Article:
Sunday, August 9, 2009
Premonition Following an Evil Deed (1995) A Short Film by David Lynch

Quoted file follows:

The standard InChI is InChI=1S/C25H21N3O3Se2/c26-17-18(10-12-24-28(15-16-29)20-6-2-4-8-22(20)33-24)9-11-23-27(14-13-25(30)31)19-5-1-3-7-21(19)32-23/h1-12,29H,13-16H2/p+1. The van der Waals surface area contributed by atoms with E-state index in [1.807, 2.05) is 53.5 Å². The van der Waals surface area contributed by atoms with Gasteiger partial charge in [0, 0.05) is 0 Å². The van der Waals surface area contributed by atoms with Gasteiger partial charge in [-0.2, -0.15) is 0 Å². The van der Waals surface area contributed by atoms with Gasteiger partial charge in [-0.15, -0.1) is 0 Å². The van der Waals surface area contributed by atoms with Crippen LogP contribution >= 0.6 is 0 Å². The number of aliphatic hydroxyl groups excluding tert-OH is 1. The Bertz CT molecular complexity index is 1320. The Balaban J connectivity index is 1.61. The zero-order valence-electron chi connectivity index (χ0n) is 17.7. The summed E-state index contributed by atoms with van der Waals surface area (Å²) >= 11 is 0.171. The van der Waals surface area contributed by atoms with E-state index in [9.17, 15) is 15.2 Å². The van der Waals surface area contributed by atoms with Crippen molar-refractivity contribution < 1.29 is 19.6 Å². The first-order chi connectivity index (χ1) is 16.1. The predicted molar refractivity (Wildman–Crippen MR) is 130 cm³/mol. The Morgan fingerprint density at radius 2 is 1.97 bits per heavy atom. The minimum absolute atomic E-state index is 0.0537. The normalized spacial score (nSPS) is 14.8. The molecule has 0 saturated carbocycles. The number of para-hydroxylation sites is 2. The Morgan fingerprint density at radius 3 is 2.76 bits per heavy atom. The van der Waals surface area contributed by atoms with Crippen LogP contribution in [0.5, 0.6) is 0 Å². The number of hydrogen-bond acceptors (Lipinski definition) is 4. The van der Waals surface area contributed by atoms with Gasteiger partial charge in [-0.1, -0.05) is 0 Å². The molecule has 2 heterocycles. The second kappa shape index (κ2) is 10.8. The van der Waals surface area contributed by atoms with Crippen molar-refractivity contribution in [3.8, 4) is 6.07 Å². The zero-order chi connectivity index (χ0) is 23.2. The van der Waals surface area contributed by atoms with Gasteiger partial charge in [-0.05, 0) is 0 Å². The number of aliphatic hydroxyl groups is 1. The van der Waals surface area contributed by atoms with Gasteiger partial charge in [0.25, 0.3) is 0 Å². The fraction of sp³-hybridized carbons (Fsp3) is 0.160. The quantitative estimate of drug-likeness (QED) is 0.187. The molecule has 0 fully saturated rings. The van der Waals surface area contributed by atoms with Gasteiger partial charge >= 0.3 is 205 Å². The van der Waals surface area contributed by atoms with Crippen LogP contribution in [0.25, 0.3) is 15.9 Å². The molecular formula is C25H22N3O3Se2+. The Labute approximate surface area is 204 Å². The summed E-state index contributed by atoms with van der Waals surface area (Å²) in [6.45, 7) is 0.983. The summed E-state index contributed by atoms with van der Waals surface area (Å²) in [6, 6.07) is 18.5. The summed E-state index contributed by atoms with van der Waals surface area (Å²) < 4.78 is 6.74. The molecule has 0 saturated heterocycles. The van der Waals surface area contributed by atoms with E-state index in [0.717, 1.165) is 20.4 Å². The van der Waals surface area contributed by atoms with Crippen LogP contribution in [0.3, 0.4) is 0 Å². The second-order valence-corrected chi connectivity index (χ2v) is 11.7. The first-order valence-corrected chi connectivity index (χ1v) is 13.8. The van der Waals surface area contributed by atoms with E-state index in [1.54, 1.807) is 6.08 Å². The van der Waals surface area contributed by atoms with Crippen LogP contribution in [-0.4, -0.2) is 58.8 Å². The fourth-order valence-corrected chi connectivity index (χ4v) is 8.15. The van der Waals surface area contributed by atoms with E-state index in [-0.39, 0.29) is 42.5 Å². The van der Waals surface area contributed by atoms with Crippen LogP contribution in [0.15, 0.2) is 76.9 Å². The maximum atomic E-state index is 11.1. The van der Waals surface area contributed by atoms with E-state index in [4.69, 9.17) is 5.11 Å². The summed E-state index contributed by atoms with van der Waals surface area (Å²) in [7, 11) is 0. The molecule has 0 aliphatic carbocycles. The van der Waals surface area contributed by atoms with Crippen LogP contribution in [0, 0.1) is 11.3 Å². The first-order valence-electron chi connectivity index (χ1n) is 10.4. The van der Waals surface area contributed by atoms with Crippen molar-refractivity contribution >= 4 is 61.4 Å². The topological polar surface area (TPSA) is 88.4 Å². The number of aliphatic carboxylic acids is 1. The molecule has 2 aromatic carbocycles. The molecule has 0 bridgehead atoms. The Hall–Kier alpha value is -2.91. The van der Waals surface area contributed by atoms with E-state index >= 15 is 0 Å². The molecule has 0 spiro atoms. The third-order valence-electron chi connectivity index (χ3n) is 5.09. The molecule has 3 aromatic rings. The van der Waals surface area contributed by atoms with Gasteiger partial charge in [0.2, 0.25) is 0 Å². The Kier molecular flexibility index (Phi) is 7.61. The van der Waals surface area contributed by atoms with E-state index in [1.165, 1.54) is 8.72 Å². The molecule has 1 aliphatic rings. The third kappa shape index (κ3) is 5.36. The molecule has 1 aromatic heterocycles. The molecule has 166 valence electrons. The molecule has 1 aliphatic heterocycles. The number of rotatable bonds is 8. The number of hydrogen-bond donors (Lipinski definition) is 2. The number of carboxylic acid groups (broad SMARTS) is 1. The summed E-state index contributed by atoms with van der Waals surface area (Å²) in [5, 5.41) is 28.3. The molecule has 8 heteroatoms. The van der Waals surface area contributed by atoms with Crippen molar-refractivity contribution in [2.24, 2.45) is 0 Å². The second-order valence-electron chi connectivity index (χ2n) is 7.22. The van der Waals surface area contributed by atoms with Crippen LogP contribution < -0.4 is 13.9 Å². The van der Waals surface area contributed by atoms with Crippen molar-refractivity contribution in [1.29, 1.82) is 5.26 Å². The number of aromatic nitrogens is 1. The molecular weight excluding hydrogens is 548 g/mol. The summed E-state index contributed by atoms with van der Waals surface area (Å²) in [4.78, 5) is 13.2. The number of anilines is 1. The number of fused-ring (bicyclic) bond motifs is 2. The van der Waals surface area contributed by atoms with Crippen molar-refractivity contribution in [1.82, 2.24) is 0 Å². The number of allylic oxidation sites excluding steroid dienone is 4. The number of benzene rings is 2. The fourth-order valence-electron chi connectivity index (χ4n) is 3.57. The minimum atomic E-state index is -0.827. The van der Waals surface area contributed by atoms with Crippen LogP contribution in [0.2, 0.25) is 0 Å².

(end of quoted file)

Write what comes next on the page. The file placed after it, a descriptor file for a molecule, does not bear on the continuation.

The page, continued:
In 1995, several internationally acclaimed directors were offered a chance to shoot a 55-second film using the original camera of the Lumière brothers, the French duet responsible for the dawn of cinema. Three restrictions were imposed - time length, eschewing of sync sound, no more than three takes - in order to approximate the look and feel of the brothers' pioneering cinematic works, given the context of a century of cinematic maturation. Despite the breadth of intriguing names involved, the results in the completed documentary are somewhat stale, with a few exceptions, namely David Lynch's micro-masterpiece, Premonition Following an Evil Deed. His entry towers over the rest, if only for the uncontested devotion to creating something that would provoke and engage rather than using the opportunity simply for experiment, or, even worse, self-fulfilling cuteness. The film progresses as follows: a middle-aged woman in dismay, a dead woman on a lawn before policemen, a cryptic sequence where zombie-like creatures in a steamy room boil naked women in tubes, and policemen entering a house to inform the dismayed woman and her husband of, presumably, the dead woman shown before. In a way, it's a mini procedural drama, reminiscent of Twin Peaks, but is at once completely elusive. Who is the murderer? Who is the victim? The title provides some assistance, perhaps placing the mother as the murderer of her own daughter while subsequently being haunted by malign images of guilt. In the end though, it's as just as much a smoke and mirrors act as Lynch's best work, where he teases you with possibilities of finding a solution but ultimately intends only for the viewer to be swept up by mystery. Premonition Following an Evil Deed, a monochrome fantasia that hearkens back to the wonder of early motion pictures while keeping in line with a modern, abstract sensibility, does exactly that.